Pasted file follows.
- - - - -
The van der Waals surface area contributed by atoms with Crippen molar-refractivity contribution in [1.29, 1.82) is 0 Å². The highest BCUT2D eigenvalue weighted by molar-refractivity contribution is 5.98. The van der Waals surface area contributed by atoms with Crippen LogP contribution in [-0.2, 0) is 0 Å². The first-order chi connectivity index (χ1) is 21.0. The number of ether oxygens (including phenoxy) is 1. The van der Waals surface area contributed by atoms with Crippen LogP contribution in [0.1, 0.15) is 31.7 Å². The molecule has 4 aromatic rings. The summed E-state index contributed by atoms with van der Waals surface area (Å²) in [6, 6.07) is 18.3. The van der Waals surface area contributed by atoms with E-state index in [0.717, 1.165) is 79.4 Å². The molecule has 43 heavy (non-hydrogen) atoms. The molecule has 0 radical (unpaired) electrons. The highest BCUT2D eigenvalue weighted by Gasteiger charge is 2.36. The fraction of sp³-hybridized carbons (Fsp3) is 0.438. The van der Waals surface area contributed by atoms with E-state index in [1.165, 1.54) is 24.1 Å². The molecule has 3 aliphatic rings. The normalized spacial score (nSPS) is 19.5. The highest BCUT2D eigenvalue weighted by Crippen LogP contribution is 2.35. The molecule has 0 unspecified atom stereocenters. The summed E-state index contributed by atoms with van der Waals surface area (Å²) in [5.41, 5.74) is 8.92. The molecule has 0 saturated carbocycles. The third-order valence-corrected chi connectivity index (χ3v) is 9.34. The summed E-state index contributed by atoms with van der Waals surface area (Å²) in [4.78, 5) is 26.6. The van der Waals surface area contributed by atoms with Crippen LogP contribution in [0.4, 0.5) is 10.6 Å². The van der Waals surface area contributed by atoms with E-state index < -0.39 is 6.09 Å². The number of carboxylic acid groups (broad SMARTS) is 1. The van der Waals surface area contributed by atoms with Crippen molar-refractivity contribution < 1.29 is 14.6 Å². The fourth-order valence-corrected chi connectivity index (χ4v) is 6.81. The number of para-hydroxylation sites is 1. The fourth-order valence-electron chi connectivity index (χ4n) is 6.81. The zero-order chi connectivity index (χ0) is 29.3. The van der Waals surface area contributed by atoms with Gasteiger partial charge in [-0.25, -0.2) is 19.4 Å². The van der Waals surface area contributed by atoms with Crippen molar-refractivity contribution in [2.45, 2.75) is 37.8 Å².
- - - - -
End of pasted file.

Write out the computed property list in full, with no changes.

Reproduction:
The van der Waals surface area contributed by atoms with Crippen molar-refractivity contribution in [1.29, 1.82) is 0 Å². The highest BCUT2D eigenvalue weighted by molar-refractivity contribution is 5.98. The van der Waals surface area contributed by atoms with Crippen LogP contribution in [-0.2, 0) is 0 Å². The first-order chi connectivity index (χ1) is 21.0. The number of ether oxygens (including phenoxy) is 1. The van der Waals surface area contributed by atoms with Crippen LogP contribution in [0.1, 0.15) is 31.7 Å². The molecule has 4 aromatic rings. The summed E-state index contributed by atoms with van der Waals surface area (Å²) in [6, 6.07) is 18.3. The van der Waals surface area contributed by atoms with E-state index in [0.717, 1.165) is 79.4 Å². The molecule has 43 heavy (non-hydrogen) atoms. The molecule has 0 radical (unpaired) electrons. The highest BCUT2D eigenvalue weighted by Gasteiger charge is 2.36. The fraction of sp³-hybridized carbons (Fsp3) is 0.438. The van der Waals surface area contributed by atoms with E-state index in [1.165, 1.54) is 24.1 Å². The molecule has 3 aliphatic rings. The normalized spacial score (nSPS) is 19.5. The highest BCUT2D eigenvalue weighted by Crippen LogP contribution is 2.35. The molecule has 0 unspecified atom stereocenters. The summed E-state index contributed by atoms with van der Waals surface area (Å²) in [5.41, 5.74) is 8.92. The molecule has 0 saturated carbocycles. The third-order valence-corrected chi connectivity index (χ3v) is 9.34. The summed E-state index contributed by atoms with van der Waals surface area (Å²) in [4.78, 5) is 26.6. The van der Waals surface area contributed by atoms with Crippen LogP contribution in [0.4, 0.5) is 10.6 Å². The van der Waals surface area contributed by atoms with E-state index < -0.39 is 6.09 Å². The number of carboxylic acid groups (broad SMARTS) is 1. The van der Waals surface area contributed by atoms with Crippen molar-refractivity contribution < 1.29 is 14.6 Å². The fourth-order valence-corrected chi connectivity index (χ4v) is 6.81. The number of para-hydroxylation sites is 1. The fourth-order valence-electron chi connectivity index (χ4n) is 6.81. The zero-order chi connectivity index (χ0) is 29.3. The van der Waals surface area contributed by atoms with Gasteiger partial charge in [-0.25, -0.2) is 19.4 Å². The van der Waals surface area contributed by atoms with Crippen molar-refractivity contribution in [2.45, 2.75) is 37.8 Å².